In 2017, email app Boomerang analyzed the email sign offs in over 350,000 email threads. Their surprising results? Despite its popularity, “Best” performed, well, worst. And “Thanks in advance” surprised everyone, pulling ahead of the pack—it “correlat[ed] with the highest response rates.”
“Thanking someone in advance when you are soliciting advice or require some sort of action will always encourage a positive response,” says Judith. “Of course, you would replace that with something more apropos if there is really nothing to thank the recipient for.”
When you want to keep it professional with just the barest warm touch, “Best regards” can be your best choice, says Judith. She says “Best regards” is “commonly used in business communications,” and the popular email sign off adds a hint of formality without veering into stuffiness or pretension.
If “Best regards” isn’t your preference, the simple phrase is also versatile. Common email closings that riff on this theme includes “Best wishes,” “Fond regards,” “Kind regards,” “Warm regards,” “Warmest regards,” and, simply, “Regards.”
On the one hand, “Cordially” might be at risk of making someone feel like they are being kept at arm’s length. However, this is business, not personal email or a greeting card, and it can be okay to have a sense of professional separation.
Especially when emailing new contacts, cold leads, or someone you don’t know quite as well or correspond with often, that extra touch of formality can also strike a solid tone that’s just right in a business email sign off.
“Cordially,” is “good for new contacts that you plan on additional communications with,” explains Judith. It’s solid, simple, professional, and a touch cool while making it clear that you are a capable pro.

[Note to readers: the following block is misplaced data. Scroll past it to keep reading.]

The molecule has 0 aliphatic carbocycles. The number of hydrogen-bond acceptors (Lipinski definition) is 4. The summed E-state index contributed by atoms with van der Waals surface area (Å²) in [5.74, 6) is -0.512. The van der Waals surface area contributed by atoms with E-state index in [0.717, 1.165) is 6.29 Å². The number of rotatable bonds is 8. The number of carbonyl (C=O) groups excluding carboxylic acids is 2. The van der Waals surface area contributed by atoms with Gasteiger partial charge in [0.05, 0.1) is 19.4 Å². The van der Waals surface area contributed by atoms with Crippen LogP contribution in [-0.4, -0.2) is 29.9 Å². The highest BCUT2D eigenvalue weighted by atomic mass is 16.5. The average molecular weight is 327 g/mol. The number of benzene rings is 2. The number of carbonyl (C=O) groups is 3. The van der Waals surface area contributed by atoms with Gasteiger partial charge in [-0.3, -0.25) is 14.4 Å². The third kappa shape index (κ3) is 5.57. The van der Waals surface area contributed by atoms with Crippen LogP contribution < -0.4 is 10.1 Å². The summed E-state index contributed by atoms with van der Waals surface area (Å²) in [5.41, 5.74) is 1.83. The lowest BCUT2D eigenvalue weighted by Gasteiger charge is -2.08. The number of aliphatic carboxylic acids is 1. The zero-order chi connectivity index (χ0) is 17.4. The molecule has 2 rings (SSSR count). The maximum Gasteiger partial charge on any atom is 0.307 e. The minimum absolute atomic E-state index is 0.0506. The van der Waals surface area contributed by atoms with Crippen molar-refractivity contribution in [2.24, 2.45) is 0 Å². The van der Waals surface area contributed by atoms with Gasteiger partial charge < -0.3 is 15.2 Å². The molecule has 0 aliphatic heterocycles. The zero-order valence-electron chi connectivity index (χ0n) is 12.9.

“Respectfully” is similar to “Cordially,” but with a psychological twist. When you are contacting someone in a position of power and authority—or at least someone who likes to think they are—using “Respectfully” as your business email sign off can be a subtle but important word choice.
It’s simple: “Respectfully” implies deference. If the person you’re emailing is in charge (or at least they need to feel in charge), you can speak to that in one word.
Another benefit? Whenever you have to send one of those emails that comes off like a swung hammer, you can at least wrap it in velvet. The email can still hit home the way you need it to. By signing off with “Respectfully,” however, you’re reminding the recipient that this isn’t personal, it’s business, and you have to assert a strong position while signaling that you want things to work out for the best.
Why do your business emails need a sign off at all?
Now that you know the best five business email sign offs and when to use them, you might also wonder why we should bother with this at all. Why not just sign your name and be done?
Emails with people outside your organization—customers, stakeholders, and vendors—need a cordial sign off the same way a phone call needs a farewell—or the same way cake needs icing.
“Not only does how you sign your name set the tone of an email, so does how you choose to sign off,” says Judith. “Your closing, while very important, is the icing on the cake. It needs to be inline with the overall tone and demeanor of your email to ensure that your message is delivered with clarity and leaves no room for misunderstandings or incorrect perceptions.”
An email sign off is also simply professional—and can help you avoid email embarrassment. An email with a simple but solid closing comes across as more thought out and put together. And when it comes to business, that’s exactly what you want to be.
All the best.
Posted in: Email